The area boards of the electricity industry, and the gas industry itself, are in favour of raising part of this money from the private sector which would be prepared to provide it in the form of a credit. A large proportion of it could be financed in dollars, which would be to the immedi- ate benefit of our balance of payments and it would be self-liquidating within five or six years, yet we never finance this type of medium-term capital project from the private sector. This is basically because the Treasury will not allow the power to borrow to slip out of its hands. One of the basic and most important problems which we have ultimately to decide is whether we ought to continue disregarding available funds in the private sector to finance public sector expenditure when such funds are available.

The Ministry is confronted with the problem either of raising gas prices— which will increase costs throughout the private sector—to provide this additional money for medium-term capital projects which will in due course be self-financing because of increased profits, or by increasing Government borrowing, what my hon. Friend the Member for Worcestershire, South referred to as borrowing taxpayers' money. The effect of inceasing Government borrowing is inflationary, and I am sure that everyone would welcome an opportunity of reducing Government borrowing for these purposes if this could be avoided.

12.12 p.m.

Mr. Michael McGuire (Ince)

I do not wish to follow the hon. Member for St. Ives (Mr. Nott) in what he said, save to refer to what I think was a contradiction. When referring to methane imported from Algeria he said that we should have a price range below the landed price of 7½d. per therm, but at the same time he argued that the 5d. per therm for B.P. should continue.

We sometimes hear talk about the nationalised industries being in danger of running down because they cannot attract men who are worth £3,000 to £5,000 a year. The problem of the coal industry is attracting men into the pits at very much lower salaries than this, because the demoralisation of the industry is now almost complete, whatever anybody might say from that Dispatch Box.

Mr. Eadie

I tried to make this point a little earlier, because when the hon. Member for St. Ives (Mr. Nott) was talking about 7½d. a therm for Algerian gas I do not think he quite appreciated the situation in the coal industry. I know that my hon. Friend has considerable knowledge of this matter, but it is a fact that coal is being produced at a price equivalent to 3d. per therm.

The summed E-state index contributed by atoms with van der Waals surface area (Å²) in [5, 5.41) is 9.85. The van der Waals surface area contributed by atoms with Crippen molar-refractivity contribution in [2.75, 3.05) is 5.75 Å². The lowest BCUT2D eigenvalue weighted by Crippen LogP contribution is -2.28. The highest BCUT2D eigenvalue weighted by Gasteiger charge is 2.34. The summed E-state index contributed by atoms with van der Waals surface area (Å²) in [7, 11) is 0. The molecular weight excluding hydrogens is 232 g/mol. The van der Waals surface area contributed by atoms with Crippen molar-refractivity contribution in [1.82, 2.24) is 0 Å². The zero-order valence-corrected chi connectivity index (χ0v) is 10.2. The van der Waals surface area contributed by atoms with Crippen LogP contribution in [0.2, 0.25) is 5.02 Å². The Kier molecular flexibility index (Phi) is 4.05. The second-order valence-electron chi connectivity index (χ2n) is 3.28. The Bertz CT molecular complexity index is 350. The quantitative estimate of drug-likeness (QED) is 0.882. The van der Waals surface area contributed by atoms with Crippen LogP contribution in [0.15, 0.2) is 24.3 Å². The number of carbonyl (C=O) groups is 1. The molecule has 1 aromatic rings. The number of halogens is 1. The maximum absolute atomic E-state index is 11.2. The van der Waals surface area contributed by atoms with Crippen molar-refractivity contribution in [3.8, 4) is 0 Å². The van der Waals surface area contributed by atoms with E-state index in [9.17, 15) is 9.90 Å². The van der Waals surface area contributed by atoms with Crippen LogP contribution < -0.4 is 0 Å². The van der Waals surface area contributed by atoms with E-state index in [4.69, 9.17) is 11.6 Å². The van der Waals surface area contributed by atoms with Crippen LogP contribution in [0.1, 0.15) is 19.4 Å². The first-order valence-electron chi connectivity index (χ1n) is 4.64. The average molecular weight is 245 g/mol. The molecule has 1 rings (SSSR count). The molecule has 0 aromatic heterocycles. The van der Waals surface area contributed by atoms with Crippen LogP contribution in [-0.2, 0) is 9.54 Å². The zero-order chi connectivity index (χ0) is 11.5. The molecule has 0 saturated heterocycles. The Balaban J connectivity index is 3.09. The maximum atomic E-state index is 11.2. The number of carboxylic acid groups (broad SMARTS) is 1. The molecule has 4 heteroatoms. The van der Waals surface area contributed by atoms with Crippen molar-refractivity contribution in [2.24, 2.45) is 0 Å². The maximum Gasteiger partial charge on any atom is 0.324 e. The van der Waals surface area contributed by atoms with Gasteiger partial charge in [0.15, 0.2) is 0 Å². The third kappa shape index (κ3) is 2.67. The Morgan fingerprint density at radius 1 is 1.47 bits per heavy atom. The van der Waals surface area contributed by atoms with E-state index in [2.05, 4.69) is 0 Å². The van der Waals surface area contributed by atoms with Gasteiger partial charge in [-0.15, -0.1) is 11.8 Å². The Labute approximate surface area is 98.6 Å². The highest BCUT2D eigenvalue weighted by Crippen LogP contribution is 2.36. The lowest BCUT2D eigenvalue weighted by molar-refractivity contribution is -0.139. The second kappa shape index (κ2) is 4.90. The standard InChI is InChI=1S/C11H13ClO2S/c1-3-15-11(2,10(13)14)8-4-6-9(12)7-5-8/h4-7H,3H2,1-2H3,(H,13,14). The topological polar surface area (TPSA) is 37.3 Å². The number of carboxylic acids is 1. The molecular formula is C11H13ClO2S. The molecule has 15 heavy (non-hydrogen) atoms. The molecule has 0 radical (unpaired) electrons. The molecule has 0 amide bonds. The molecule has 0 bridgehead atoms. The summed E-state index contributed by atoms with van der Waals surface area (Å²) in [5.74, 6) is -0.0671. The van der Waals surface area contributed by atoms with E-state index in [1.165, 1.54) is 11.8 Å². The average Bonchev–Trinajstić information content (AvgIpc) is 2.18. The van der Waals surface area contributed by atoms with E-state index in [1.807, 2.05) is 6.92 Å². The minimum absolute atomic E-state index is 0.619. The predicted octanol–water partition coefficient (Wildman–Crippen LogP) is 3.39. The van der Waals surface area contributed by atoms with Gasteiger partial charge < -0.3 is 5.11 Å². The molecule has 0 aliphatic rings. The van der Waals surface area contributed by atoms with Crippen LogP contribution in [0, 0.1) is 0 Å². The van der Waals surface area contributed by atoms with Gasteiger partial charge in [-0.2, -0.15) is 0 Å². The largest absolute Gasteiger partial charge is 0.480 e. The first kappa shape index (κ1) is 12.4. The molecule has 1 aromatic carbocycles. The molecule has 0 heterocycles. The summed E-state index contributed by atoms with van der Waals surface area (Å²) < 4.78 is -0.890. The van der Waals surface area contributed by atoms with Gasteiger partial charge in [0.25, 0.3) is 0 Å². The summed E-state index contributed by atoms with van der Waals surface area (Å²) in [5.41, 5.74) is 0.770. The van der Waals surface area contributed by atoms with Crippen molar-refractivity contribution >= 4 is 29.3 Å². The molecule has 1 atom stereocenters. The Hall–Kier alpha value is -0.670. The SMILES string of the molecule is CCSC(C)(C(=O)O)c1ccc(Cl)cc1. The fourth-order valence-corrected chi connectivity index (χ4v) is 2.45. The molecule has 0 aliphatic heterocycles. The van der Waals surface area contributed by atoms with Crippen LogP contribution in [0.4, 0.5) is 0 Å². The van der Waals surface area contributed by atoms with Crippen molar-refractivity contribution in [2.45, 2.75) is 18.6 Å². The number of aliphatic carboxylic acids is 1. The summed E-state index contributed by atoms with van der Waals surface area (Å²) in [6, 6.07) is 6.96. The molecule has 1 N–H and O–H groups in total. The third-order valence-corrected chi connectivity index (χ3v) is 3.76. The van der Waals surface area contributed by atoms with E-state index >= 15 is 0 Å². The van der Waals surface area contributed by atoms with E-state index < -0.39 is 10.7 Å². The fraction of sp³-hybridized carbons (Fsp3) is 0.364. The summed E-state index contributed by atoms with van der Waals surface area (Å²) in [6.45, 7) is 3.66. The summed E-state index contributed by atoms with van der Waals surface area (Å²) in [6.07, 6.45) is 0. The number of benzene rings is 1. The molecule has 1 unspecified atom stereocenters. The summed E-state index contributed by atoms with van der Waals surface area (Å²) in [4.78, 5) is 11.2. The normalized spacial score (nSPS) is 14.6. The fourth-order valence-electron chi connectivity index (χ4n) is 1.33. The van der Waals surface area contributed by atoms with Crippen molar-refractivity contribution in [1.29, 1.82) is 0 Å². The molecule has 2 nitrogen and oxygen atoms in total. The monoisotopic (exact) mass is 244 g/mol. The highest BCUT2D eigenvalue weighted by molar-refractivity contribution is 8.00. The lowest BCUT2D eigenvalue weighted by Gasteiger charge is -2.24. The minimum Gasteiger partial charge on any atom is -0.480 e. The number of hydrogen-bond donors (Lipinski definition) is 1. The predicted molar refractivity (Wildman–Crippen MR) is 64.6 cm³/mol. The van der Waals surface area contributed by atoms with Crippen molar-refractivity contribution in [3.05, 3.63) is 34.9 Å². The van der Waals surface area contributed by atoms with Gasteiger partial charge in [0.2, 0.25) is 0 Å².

Mr. McGuire

I am glad that my hon. Friend said that. It reinforces what I was going to say. I am sure that if he gets an opportunity to take part in this debate he will develop the matter still further.

The big weakness of this debate is that this Order is only part of the whole picture. We cannot get the proper picture until we have the long-awaited fuel and energy policy. When this matter was discussed in 1965 my hon. Friend the Member for Bristol, Central (Mr. Palmer), the distinguished Chairman of the Select Committee on Science and Technology, said that whatever meals we had made out of the nationalised industries, we had certainly made a good one out of debating the gas industry in one form or another. I am sorry that we have not had similar opportunities to debate the coal industry. I know that the Chair is always very generous if we stray from the paths of order because of our in-built desire to debate the coal industry, and I hope that if I stray today I shall be allowed a little latitude.

In the energy programme we are given the figures for coal, oil, natural gas, and nuclear power. It has been said by Government spokesmen that notwithstanding the expenditure of about £1,500 million, the benefits which will accrue to the public—and as a member of the public I welcome this—is that if we do not get cheaper gas we will at least get greater price stability. I suppose by that they mean that if we did not have this natural gas prices would rise. I hope that the public will benefit in this way, but I have some doubts about it.